“Lilacs on a bush are better than orchids. And dandelions and devil grass are better! Why? Because they bend you over and turn you away from all the people in the town for a little while and sweat you and get you down where you remember you got a nose again. And when you’re all to yourself that way, you’re really proud of yourself for a little while; you get to thinking things through, alone. Gardening is the handiest excuse for being a philosopher. ~from Ray Bradbury’s Dandelion Wine
Treasures I found while planting bulbs today~
three small abandoned shells
tiny dried flower buds
a perfectly preserved bumble bee
a little bird’s nest
a large mud-sculpted bird’s nest
a potato-shaped rock
I’ve been putting it off, but today was the day to get the rest of the bulbs in the ground. In a fit of optimism, I’d ordered 100 daffodil bulbs, knowing that this was the ultimate gift to my future self, even more than my daily flossing. But sadly, that meant someone needed to get out the tool and dig 100 small holes, no one in the house could be swayed, or even bribed, it seems.
So a few weekends ago, while M was grilling, I put in a few tulips in the backyard. And then I slowly made my way around to the front where I did a few more bulbs. Last weekend was more and today was almost all of them. Then I accidentally bought a few extra tulips while I was getting treats for work on Friday. Tulips don’t do as well here, but I still have hope. At the other house tulips were fine. Here though, they seem prey to creatures in need of a snack, and nothing hurts worse than seeing some green poke through the snow and then finally make its way to being a bud and then it gets ripped off before it can open. The last time that happened, earlier this year, it gutted me. This has been a year of tiny-but-fierce losses.
I don’t know why, but putting these bulbs in felt like a chore, one I didn’t want to do. I even talked to myself, saying “Just do 10 and see where that leads.” This is my method for everything, just do a few. Toe touches, dirty dishes in the sink, sentences for the blog…
It’s like I need to be coaxed to do anything. I don’t know if it’s always been this way. And yet once I actually start the thing then I am fine, it’s the starting that flummoxes me.
Today I dug out and cut down twisty vines. I put my hands in the dirt and felt myself heal a little. There are too many metaphors, but maybe that’s why they are so obvious, because they are true. My body is tired and achy. I put in the effort and maybe next spring I’ll think back to this strange time and be glad that I did.
A few weeks ago, for our “vacation,” we drove for the day to the beach in New Hampshire. It wasn’t the Cape, but it was what we could do. It was cold, but I sat bundled on the beach, still wearing my mask. And I felt like Benjamin Button’s dad from the movie when he sits and looks at the water before he dies. I knew that wasn’t me, but in some way it was. I was asking the ocean to heal me like always. Only this time it doesn’t seem to be working.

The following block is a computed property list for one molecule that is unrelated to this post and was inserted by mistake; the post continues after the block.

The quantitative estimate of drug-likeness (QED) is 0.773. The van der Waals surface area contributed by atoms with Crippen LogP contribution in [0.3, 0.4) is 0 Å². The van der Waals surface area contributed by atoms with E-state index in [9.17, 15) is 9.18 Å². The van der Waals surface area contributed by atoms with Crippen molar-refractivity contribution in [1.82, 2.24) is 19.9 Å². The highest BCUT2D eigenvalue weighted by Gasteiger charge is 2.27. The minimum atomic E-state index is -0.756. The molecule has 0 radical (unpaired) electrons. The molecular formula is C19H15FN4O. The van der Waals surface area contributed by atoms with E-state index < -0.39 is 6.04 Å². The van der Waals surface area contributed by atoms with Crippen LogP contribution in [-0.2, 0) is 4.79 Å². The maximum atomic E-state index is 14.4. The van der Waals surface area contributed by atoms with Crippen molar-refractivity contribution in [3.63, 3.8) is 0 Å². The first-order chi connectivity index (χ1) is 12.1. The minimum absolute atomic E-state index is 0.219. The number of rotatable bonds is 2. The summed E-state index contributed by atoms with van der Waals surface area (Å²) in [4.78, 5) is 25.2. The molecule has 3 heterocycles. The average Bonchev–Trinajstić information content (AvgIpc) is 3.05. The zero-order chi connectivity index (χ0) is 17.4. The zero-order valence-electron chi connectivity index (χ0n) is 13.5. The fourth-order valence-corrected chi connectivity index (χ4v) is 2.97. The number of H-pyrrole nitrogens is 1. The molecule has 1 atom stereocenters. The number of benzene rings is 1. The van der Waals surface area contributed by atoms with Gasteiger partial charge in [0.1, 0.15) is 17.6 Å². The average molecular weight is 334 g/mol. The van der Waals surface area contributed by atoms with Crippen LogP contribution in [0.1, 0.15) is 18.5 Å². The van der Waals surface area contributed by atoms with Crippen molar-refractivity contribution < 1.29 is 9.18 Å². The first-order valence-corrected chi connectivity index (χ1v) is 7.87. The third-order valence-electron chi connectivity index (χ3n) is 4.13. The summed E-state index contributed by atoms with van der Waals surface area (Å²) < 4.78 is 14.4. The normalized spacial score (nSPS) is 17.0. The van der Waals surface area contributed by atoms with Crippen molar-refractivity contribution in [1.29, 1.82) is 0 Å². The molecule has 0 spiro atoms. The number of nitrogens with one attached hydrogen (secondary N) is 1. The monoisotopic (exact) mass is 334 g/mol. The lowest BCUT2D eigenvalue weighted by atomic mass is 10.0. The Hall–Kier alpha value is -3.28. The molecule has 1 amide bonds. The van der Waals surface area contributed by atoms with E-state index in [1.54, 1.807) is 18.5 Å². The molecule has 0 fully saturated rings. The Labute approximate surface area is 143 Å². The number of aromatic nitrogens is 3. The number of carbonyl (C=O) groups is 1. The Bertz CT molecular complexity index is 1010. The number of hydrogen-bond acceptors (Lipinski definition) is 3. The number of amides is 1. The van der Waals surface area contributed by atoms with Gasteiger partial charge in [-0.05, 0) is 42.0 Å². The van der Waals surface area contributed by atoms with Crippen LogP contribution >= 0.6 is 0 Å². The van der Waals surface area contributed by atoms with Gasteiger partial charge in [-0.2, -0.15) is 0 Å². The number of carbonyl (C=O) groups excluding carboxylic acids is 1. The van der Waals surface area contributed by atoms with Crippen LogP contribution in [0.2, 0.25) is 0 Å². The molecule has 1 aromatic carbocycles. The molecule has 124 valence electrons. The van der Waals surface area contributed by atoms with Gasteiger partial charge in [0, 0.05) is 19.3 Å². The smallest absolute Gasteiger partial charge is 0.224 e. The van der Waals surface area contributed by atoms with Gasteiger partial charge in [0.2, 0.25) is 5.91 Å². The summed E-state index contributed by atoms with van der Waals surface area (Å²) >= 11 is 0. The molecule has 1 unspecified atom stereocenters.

But the dirt, that is helping. Spending time with my plants on Sundays. Getting excited to have won a plant lottery for a seedling ready to be on its own. I almost don’t recognize myself. For all these years I have looked forward to our time at the ocean. My breath slows when I set foot on the shore. The waves reset my equilibrium. And if anyone ever asked me, the sea was always my answer to most wished for destination. But now I find that the earth is offering itself in a way I had never noticed before.
My new at-home uniform seems to consist of wearing tennis shoes and overalls, I might as well be my 12 year old self again. Today “The Bear Went Over the Mountain” popped into my head and I hadn’t thought about that song in ages. How he gets to the top and sees, the way we sang it, the kids in our town. Being up high gives you such a panoramic view. And maybe we’ll do that soon. I’m thinking that might be our special Thanksgiving activity for the day. If the weather cooperates, maybe we’ll go on a family hike, or at least drive to someplace with a spectacular view of the countryside. Of course it will be strange, we won’t be with our extended family. We won’t have several tables topped with food and days of sleeping on top of each other and watching movies all together. The thought of those losses fill me with an exquisite sadness. Maybe we won’t have what we want (the day after Thanksgiving soup or the annual family trip to the beach) but maybe we can find what we need here. Perhaps it just takes some digging down deep to find it.
‘And suddenly everything, absolutely everything, was there.”
― Ray Bradbury, from Dandelion Wine
A, your word for next time is “swift”